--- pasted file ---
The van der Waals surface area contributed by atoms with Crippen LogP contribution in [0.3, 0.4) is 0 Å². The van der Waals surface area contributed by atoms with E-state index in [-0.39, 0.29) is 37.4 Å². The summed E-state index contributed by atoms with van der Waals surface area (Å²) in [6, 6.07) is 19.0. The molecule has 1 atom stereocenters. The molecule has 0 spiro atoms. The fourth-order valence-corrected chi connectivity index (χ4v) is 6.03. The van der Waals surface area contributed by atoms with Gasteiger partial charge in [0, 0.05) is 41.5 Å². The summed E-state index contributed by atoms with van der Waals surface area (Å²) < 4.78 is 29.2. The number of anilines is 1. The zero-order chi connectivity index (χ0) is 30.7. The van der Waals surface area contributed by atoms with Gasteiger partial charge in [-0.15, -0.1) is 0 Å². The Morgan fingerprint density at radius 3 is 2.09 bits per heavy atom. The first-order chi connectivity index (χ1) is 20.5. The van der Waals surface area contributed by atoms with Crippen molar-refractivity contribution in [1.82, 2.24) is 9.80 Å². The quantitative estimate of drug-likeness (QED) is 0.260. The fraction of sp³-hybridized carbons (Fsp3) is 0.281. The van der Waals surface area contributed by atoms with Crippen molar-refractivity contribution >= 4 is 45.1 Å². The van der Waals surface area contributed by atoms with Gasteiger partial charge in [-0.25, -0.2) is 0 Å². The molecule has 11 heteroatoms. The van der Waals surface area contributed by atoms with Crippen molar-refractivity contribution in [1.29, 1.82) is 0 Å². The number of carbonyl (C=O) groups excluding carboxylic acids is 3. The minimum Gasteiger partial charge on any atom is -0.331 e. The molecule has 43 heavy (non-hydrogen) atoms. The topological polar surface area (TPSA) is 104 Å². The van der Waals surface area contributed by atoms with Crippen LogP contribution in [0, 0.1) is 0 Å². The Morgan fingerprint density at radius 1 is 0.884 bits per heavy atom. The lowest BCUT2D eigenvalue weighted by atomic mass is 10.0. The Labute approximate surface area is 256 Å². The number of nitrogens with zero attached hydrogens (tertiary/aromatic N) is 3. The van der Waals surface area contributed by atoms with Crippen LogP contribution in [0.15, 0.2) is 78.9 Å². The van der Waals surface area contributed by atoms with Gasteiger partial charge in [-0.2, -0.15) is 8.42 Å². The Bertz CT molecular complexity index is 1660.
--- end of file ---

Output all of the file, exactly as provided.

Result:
The van der Waals surface area contributed by atoms with Crippen LogP contribution in [0.3, 0.4) is 0 Å². The van der Waals surface area contributed by atoms with E-state index in [-0.39, 0.29) is 37.4 Å². The summed E-state index contributed by atoms with van der Waals surface area (Å²) in [6, 6.07) is 19.0. The molecule has 1 atom stereocenters. The molecule has 0 spiro atoms. The fourth-order valence-corrected chi connectivity index (χ4v) is 6.03. The van der Waals surface area contributed by atoms with Gasteiger partial charge in [0, 0.05) is 41.5 Å². The summed E-state index contributed by atoms with van der Waals surface area (Å²) < 4.78 is 29.2. The number of anilines is 1. The zero-order chi connectivity index (χ0) is 30.7. The van der Waals surface area contributed by atoms with Gasteiger partial charge in [-0.15, -0.1) is 0 Å². The Morgan fingerprint density at radius 3 is 2.09 bits per heavy atom. The first-order chi connectivity index (χ1) is 20.5. The van der Waals surface area contributed by atoms with Crippen molar-refractivity contribution in [1.82, 2.24) is 9.80 Å². The quantitative estimate of drug-likeness (QED) is 0.260. The fraction of sp³-hybridized carbons (Fsp3) is 0.281. The van der Waals surface area contributed by atoms with Crippen molar-refractivity contribution >= 4 is 45.1 Å². The van der Waals surface area contributed by atoms with Gasteiger partial charge in [-0.25, -0.2) is 0 Å². The molecule has 11 heteroatoms. The van der Waals surface area contributed by atoms with Crippen molar-refractivity contribution in [1.29, 1.82) is 0 Å². The number of carbonyl (C=O) groups excluding carboxylic acids is 3. The minimum Gasteiger partial charge on any atom is -0.331 e. The molecule has 43 heavy (non-hydrogen) atoms. The topological polar surface area (TPSA) is 104 Å². The van der Waals surface area contributed by atoms with Crippen LogP contribution in [0, 0.1) is 0 Å². The Morgan fingerprint density at radius 1 is 0.884 bits per heavy atom. The lowest BCUT2D eigenvalue weighted by atomic mass is 10.0. The Labute approximate surface area is 256 Å². The number of nitrogens with zero attached hydrogens (tertiary/aromatic N) is 3. The van der Waals surface area contributed by atoms with Crippen LogP contribution in [0.15, 0.2) is 78.9 Å². The van der Waals surface area contributed by atoms with Gasteiger partial charge in [-0.2, -0.15) is 8.42 Å². The Bertz CT molecular complexity index is 1660.